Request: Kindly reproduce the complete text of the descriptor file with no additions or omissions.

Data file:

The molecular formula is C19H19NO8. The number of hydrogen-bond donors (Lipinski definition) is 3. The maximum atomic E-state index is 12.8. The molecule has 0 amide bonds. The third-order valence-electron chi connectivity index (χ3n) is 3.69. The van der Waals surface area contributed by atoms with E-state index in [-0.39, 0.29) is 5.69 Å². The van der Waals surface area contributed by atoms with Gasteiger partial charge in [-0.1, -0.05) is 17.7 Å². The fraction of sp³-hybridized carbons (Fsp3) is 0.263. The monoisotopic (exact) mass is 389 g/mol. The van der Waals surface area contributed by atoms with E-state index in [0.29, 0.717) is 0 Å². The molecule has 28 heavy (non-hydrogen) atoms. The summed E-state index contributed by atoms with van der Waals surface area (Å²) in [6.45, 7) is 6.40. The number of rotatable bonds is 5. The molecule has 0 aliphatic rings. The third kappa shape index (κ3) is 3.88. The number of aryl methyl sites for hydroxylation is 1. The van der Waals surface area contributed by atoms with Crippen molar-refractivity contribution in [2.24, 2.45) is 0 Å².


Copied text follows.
The molecular formula is C19H19NO8. The number of hydrogen-bond donors (Lipinski definition) is 3. The maximum atomic E-state index is 12.8. The molecule has 0 amide bonds. The third-order valence-electron chi connectivity index (χ3n) is 3.69. The van der Waals surface area contributed by atoms with E-state index in [-0.39, 0.29) is 5.69 Å². The van der Waals surface area contributed by atoms with Gasteiger partial charge in [-0.1, -0.05) is 17.7 Å². The fraction of sp³-hybridized carbons (Fsp3) is 0.263. The monoisotopic (exact) mass is 389 g/mol. The van der Waals surface area contributed by atoms with E-state index in [0.29, 0.717) is 0 Å². The molecule has 28 heavy (non-hydrogen) atoms. The summed E-state index contributed by atoms with van der Waals surface area (Å²) in [6.45, 7) is 6.40. The number of rotatable bonds is 5. The molecule has 0 aliphatic rings. The third kappa shape index (κ3) is 3.88. The number of aryl methyl sites for hydroxylation is 1. The van der Waals surface area contributed by atoms with Crippen molar-refractivity contribution in [2.24, 2.45) is 0 Å².